I was at my parent’s house in Tampa yesterday, visiting the folks for mother’s day. Sometime during the morning, Mom asked me to get the newspaper. “Isn’t that the dog’s job?” I asked, wondering whether I could continue my quest of doing nothing of significance for a day (other than taking her out for dinner and buying her some books).
She gave me a look only a mother could, telling me without words, but in no uncertain terms, “I gave birth to you so you could get me my newspaper.” Gotcha. Also, Dixie the dog was still sleeping.
I fetched the newspaper and plopped it on the table. Since I’m once again contemplating a move back to the Tampa Bay area, I thought I’d look through the paper’s pages to see what’s been going on in the town.
Front page, St. Pete Times: a story about the Largo mayor who wanted a sex change operation. “Presenting Susan”, I think it was titled.
Wait… what? The front page story is about a sex change operation? Was this the St. Pete Times or The Onion?
Maybe this was a fluke, maybe page two held the real story, because page two always… err… nevermind.
It didn’t get better from there.
Sure, there were stories about the shortages in national guard levels causing problems for Kansas, Florida and California, but those were all in the middle of the news paper. To the paper’s credit, they managed mark the importance of those stories by putting huge pictures of beautiful, busty women in the can-we-make-them-any-less-sexy granny bra advertisements newspapers have been relying on since time began. Sex sells, and these sexy undergarments are aimed squarely at the over-60 crowd, even with the models being in their 30’s. That’ll get ’em.
I’ll admit, the whole Largo mayor story was important to the region, especially when you look at the various civil rights angles, but how do you justify a front page story on a follow up when so much else is happening? What editor got drunk and landed a dart on this with his “cover story” picker? Damn liberal media. (Seriously, the St. Pete Times is a pretty liberal newspaper.)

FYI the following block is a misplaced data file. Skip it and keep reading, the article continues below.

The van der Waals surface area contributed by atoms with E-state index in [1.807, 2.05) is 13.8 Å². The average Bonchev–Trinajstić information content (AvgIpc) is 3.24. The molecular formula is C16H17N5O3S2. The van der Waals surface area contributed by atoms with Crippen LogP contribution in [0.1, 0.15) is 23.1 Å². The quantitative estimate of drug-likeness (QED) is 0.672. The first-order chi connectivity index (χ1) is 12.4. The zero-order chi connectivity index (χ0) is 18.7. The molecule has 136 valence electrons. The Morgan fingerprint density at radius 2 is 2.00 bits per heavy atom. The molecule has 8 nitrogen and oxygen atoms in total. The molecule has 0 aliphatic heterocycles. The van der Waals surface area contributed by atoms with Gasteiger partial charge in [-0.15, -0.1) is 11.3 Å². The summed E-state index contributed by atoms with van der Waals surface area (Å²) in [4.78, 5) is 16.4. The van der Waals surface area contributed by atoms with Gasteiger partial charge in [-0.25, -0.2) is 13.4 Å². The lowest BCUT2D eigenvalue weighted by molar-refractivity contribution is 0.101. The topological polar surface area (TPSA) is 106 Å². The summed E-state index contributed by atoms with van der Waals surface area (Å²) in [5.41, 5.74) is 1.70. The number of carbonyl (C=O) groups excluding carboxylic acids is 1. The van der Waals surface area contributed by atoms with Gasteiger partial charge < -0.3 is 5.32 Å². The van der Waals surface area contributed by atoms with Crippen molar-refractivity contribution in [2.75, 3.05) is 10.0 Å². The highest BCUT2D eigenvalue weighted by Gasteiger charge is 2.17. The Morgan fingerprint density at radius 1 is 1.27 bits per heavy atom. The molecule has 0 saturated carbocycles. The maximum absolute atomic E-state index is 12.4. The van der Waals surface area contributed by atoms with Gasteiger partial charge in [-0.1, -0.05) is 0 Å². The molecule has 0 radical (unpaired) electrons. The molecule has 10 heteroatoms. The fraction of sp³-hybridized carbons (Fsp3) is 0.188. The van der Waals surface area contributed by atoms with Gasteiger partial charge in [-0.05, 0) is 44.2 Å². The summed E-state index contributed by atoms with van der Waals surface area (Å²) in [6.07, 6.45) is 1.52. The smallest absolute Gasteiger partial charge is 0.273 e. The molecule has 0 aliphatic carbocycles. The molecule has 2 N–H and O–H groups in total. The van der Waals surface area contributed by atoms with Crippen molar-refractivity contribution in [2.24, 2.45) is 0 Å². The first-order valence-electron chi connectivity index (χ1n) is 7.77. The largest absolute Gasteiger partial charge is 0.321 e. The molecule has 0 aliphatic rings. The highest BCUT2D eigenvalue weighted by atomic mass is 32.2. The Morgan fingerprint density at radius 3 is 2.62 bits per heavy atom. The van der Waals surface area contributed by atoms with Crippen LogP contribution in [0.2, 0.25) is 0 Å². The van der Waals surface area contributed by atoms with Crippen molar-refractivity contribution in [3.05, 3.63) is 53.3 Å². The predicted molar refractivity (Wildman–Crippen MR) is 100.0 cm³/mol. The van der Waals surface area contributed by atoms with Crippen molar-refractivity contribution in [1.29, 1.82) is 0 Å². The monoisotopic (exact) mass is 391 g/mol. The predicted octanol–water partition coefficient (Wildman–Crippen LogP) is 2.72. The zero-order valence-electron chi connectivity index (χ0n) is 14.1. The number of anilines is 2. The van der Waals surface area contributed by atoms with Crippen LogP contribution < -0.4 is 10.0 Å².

Later on in the newspaper, in the Mother’s Day stories section, there was a wonderful story about a mother/daughter stripper team. The mother always knew one of her three daughters would follow in her high-heel steps, or so the story said. She’s planning to write a book about it, to tell us her inspiring tale.
At this point I put the paper down. I might as well have been reading The National Enquirer or The World. Seriously, when did the St. Pete Times become such a rag?! Of course, it’s really not all that bad. I mean, at least it’s a well written rag.
The morning’s Tampa Tribune was better, but not by much. (It used to be that the reporting was supposed to be better in the Times. What happened? In what bizzaro world have I landed?) The front page story was about how people in Cuba are often paid under the table and take foreign money, like American dollars. I think this story came from the U.S. Department of the Blindingly Obvious, though I’ll have to check my sources on that. The rest of the paper stuck to other news of national and local interest, most in better taste than the St. Pete Times, and most in the paper’s traditionally conservative vein, but nothing I’d bother to read if it hadn’t been right in front of my face.
I’ll put it succinctly, I wouldn’t pay for either of these. If I got one for free, it’d probably be the Trib. But I’d happily pay for the New York Times or the Washington Post, and instead check the online versions of both the Times and the Trib for Bay area specific news.
For any Tampa and Tampa-at-heart readers, maybe you can tell me which newspaper do you choose and why? Am I missing something here? Given the level of journalism I remember from not all that long ago, before I was transplanted to south Florida, I’ll be willing to bet that, sadly, I’m not.